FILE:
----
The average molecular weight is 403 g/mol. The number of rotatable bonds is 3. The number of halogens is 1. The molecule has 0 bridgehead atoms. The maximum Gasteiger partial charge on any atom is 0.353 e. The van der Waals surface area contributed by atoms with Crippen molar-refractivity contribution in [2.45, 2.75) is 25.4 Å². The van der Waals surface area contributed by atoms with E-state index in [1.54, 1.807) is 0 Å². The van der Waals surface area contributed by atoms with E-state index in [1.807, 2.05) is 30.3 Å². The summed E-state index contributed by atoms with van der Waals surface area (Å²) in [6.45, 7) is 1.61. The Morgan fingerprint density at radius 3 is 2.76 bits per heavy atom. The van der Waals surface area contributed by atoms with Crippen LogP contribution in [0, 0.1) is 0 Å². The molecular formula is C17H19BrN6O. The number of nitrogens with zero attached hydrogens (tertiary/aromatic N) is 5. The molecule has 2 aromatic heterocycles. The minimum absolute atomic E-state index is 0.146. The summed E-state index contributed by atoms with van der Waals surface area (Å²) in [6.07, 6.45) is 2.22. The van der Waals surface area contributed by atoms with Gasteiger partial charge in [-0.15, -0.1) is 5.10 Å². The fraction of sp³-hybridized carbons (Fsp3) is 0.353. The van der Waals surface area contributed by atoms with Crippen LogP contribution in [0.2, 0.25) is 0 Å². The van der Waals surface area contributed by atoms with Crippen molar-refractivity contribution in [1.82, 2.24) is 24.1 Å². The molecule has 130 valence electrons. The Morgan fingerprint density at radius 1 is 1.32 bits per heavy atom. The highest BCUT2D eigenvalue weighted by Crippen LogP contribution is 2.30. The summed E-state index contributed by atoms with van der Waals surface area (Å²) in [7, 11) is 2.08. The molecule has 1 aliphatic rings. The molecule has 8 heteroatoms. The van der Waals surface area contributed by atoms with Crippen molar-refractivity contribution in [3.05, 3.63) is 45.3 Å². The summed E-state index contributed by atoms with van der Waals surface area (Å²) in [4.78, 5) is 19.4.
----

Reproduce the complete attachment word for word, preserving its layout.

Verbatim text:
The average molecular weight is 403 g/mol. The number of rotatable bonds is 3. The number of halogens is 1. The molecule has 0 bridgehead atoms. The maximum Gasteiger partial charge on any atom is 0.353 e. The van der Waals surface area contributed by atoms with Crippen molar-refractivity contribution in [2.45, 2.75) is 25.4 Å². The van der Waals surface area contributed by atoms with E-state index in [1.54, 1.807) is 0 Å². The van der Waals surface area contributed by atoms with E-state index in [1.807, 2.05) is 30.3 Å². The summed E-state index contributed by atoms with van der Waals surface area (Å²) in [6.45, 7) is 1.61. The Morgan fingerprint density at radius 3 is 2.76 bits per heavy atom. The van der Waals surface area contributed by atoms with Crippen LogP contribution in [0, 0.1) is 0 Å². The molecular formula is C17H19BrN6O. The number of nitrogens with zero attached hydrogens (tertiary/aromatic N) is 5. The molecule has 2 aromatic heterocycles. The minimum absolute atomic E-state index is 0.146. The summed E-state index contributed by atoms with van der Waals surface area (Å²) in [6.07, 6.45) is 2.22. The van der Waals surface area contributed by atoms with Gasteiger partial charge in [-0.15, -0.1) is 5.10 Å². The fraction of sp³-hybridized carbons (Fsp3) is 0.353. The van der Waals surface area contributed by atoms with Crippen LogP contribution in [0.2, 0.25) is 0 Å². The van der Waals surface area contributed by atoms with Crippen molar-refractivity contribution in [1.82, 2.24) is 24.1 Å². The molecule has 130 valence electrons. The Morgan fingerprint density at radius 1 is 1.32 bits per heavy atom. The highest BCUT2D eigenvalue weighted by Crippen LogP contribution is 2.30. The summed E-state index contributed by atoms with van der Waals surface area (Å²) in [7, 11) is 2.08. The molecule has 1 aliphatic rings. The molecule has 8 heteroatoms. The van der Waals surface area contributed by atoms with Crippen molar-refractivity contribution in [3.05, 3.63) is 45.3 Å². The summed E-state index contributed by atoms with van der Waals surface area (Å²) in [4.78, 5) is 19.4.